After “Die Hard (1988)” was released, the bar was set. Action films from that point foreword had to get to that level of intensity or people would say “Well, it wasn’t no Die Hard”. Last summer, “The Avengers (2012)” kinda did the same thing for Superhero movies. That movie raised the bar. And that thought returned to me several times while I watched “Iron Man 3” unfold. Like The Avengers it has huge set pieces that are infused with all of the craft, artistry and high energy that money can buy. The filmmakers of this third entry find clever, new ways to show people in peril as well as Iron Man’s feats of daring-do (one scene with a piano is a good example). Director/co-screenwriter Shane Black (who was an action screenwriter wunderkind back in the 80’s and has only directed one movie prior to this) is able, for the most part, to keep things moving along briskly and clearly which is a good thing since many of the action scenes are extremely busy in nature. There is one truly amazing scene involving Air Force One that is about as good as it gets. The finale is much longer and far busier but not as exciting.
I read an article earlier this month about how the filmmakers of the upcoming Superman movie spent a lot of time figuring out how to make Superman vulnerable. That idea is certainly at the heart of Iron Man 3. In fact, Tony Stark (Robert Downy Jr. doing his best Robert Downy Jr.) spends a lot more time out of his suit than in it. Well, that’s not entirely true but when you see it you will know what I am getting at. Also, the Stark mansion and all of Tony’s gadgets and toys are no longer at his disposal. Moreover, there are some other personal issues going on that afflict Tony in a way that emphasizes his non-superhero side. In essence, Tony has to start over and think outside of the box. But to be clear, eventually he and the suit get to do some feats of wonder before it’s all said and done.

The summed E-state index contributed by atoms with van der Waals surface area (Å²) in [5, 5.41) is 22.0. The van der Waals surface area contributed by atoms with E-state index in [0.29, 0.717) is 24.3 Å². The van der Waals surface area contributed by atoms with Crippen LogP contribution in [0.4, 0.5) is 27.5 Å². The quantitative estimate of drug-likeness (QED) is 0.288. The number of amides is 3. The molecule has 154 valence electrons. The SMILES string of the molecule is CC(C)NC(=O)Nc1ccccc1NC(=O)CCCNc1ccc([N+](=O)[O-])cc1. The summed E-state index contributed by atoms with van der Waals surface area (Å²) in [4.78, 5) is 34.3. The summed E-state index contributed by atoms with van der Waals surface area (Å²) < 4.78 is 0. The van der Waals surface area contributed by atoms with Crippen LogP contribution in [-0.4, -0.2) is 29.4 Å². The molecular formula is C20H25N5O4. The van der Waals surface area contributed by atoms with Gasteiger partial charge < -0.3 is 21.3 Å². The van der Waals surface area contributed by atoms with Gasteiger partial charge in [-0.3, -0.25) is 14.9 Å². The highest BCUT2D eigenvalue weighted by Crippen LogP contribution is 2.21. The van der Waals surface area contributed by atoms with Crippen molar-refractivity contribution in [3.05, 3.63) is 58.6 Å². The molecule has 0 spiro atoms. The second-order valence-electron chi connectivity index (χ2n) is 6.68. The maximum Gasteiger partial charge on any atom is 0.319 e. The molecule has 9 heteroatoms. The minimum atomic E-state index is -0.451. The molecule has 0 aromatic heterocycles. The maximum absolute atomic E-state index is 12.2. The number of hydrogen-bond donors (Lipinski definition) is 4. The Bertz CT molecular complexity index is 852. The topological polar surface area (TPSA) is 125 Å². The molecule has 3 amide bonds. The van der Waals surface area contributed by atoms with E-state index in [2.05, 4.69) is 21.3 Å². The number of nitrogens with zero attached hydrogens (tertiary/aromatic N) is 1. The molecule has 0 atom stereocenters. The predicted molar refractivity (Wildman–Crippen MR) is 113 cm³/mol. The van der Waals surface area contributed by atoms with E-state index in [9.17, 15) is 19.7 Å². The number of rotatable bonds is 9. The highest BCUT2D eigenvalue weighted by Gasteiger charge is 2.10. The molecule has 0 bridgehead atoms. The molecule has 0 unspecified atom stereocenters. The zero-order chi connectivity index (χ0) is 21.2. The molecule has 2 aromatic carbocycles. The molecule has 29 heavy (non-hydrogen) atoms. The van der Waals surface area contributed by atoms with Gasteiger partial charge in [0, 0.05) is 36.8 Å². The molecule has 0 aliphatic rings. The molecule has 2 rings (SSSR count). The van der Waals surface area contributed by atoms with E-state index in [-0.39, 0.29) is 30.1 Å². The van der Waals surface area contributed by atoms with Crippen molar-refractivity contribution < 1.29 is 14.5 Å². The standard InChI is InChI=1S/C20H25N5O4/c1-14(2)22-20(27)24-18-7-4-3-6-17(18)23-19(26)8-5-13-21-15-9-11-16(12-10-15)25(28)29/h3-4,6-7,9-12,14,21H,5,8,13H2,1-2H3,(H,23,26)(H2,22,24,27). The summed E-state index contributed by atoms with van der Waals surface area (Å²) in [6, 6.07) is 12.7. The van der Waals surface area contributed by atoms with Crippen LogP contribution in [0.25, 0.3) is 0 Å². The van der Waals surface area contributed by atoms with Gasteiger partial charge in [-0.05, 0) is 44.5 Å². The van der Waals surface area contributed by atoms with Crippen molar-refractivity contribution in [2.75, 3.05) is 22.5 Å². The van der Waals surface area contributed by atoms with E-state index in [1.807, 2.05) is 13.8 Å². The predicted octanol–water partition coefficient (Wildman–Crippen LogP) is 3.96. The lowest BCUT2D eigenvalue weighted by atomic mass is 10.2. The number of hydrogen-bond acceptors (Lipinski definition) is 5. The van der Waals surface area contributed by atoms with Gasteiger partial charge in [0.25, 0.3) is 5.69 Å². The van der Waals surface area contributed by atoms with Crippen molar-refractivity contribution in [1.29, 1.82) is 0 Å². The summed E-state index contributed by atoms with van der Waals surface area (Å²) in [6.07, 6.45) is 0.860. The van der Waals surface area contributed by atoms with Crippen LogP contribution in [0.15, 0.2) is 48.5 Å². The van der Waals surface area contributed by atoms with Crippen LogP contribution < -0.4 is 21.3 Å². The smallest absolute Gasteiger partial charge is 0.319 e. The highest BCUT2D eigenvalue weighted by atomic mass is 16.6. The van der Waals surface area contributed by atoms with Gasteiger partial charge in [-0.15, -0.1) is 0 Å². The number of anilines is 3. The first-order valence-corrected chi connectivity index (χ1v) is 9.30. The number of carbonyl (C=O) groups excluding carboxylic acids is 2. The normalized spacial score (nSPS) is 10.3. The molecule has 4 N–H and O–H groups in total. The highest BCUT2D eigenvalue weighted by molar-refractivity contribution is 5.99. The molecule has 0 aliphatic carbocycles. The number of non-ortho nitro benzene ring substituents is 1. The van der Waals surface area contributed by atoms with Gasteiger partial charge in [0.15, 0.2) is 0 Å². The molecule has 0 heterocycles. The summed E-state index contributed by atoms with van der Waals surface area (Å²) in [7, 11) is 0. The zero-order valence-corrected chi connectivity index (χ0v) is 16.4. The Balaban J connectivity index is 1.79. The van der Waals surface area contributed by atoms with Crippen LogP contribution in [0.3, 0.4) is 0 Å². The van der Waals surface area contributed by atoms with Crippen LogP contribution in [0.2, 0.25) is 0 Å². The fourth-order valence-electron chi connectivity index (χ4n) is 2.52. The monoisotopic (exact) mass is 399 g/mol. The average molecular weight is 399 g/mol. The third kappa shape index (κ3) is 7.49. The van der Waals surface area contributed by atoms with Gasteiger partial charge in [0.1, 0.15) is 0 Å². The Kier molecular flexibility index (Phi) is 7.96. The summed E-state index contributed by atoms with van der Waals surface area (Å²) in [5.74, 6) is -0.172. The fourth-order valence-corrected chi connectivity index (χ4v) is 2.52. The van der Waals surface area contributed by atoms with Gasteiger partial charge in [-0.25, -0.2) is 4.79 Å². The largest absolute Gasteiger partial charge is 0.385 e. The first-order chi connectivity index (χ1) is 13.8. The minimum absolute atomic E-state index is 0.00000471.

The film starts out modestly and kinda meanders for a while in way that made me worry. Early on there is a bunch of Tony and Pepper Potts (Gwenyth Paltrow smiling a lot and sporting some tight abs later in the film) conflict scenes that don’t really work because they both don’t really seem to be all that upset to begin with. It’s diet cola drama. Tony and Pepper are better at just smiling and saying clever things. Anyway, things eventually start to unfold and the narrative picks up steam and then never stops. For me, the quip-centric Tony Stark is at once a lot of fun and overbearing. As we now have 4 movies with this snarky character, it’s a fine line between love and contempt. But at the end of the day Downy sells it better than anyone else and it’s hard to resist.The trouble here is when the screenwriters try to inject more serious elements only to have Tony undercut them verbally. Again, Tony Stark is better at being light on his feet.
Along with it’s basic plot elements that I will not go into here, Iron Man 3 is about Tony Stark coming to the realization that he has reached his limit of pushing the boundaries of technology and his suit. That he has been hiding in his suit too long. There is this reoccurring image/idea of Tony being separated from his suit (best two visual touches are an exhausted tony pulling his suit through the snow and an exhausted Tony sitting next to his suit on the couch). He acknowledges the need to get back to a normal life. Get back to the basics. Perhaps the superhero movies themselves will do the same thing sometime in the future; when audiences become weary of this kind of spectacle. But for now, as spectacles go, Iron Man gives us all the the goods. Recommended.